Gujarat's Gir forest witnesses steep rise in Asiatic Lions, PM Modi lauds the achievement

WION Web Team
New Delhi, Delhi, India Published: Jun 11, 2020, 04:48 PM(IST)

Asiatic lion Photograph:( Twitter )

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Out of 674 lions, there are  161 male, 260 female, 45 sub-adult male, 49 sub-adult female, 22 unidentified and 137 cubs. 

Asiatic Lions in India's Gir forest has seen a steep rise in numbers in the past five years as it is estimated that 674 of these animals are present in the Gir forest region and other revenue areas of coastal Saurashtra.

The population of these lions have grown by almost 29 per cent in five years and are present in Protected Areas and agro-pastoral landscapes of Saurashtra covering nine districts, over an expanse of about 30,000 sq. km.

The numbers in 2015 were 523 as compared to 674 in 2020. The area his seen an expansion too, from 2015's 22,000 sq.km in 2015 to 30,000 in 2020. Out of 674 lions, there are  161 male, 260 female, 45 sub-adult male, 49 sub-adult female, 22 unidentified and 137 cubs. 

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The census was conducted between 5-6 June by 1,400 staff members of the Forest Department. India Prime Minister praised his home state on the social media and said: “Two very good news: Population of the majestic Asiatic Lion, living in Gujarat’s Gir Forest, is up by almost 29%. Geographically, the distribution area is up by 36%. Kudos to the people of Gujarat and all those whose efforts have led to this excellent feat.”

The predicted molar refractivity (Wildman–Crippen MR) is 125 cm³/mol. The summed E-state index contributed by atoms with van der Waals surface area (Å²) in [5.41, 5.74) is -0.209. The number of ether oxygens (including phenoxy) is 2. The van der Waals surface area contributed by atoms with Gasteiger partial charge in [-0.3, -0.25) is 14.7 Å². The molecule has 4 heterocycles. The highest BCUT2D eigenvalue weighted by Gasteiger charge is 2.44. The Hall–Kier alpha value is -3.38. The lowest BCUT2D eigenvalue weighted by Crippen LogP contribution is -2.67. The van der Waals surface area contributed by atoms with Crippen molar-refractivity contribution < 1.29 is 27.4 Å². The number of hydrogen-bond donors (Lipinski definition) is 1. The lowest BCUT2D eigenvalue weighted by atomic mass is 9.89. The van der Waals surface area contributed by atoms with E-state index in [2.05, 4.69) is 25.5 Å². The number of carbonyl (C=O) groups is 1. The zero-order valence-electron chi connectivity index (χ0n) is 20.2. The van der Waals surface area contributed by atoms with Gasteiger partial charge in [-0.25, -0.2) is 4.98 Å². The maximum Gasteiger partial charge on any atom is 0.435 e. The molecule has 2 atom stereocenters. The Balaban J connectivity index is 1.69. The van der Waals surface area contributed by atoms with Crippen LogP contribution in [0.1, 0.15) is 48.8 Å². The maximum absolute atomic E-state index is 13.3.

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Over the last several years, the lion population in Gujarat has been steadily rising. This is powered by community participation, emphasis on technology, wildlife healthcare, proper habitat management and steps to minimise human-lion conflict. Hope this positive trend continues!” he added.

These Asiatic lions faced the threat of extinction. According to census provided by the forest department, in the year 1990, there were 284 lions, ever since then, there has been a consistent rise in the population. 

The forest department had implemented strategies and interventions like community participation, use of technology, habitat management and increase in prey base, human-lion conflict mitigation. In the year 2018, an outbreak of Canine Distemper Virus was witnessed which killed 36 lions. Later on, vaccines were imported to cure these animals. 

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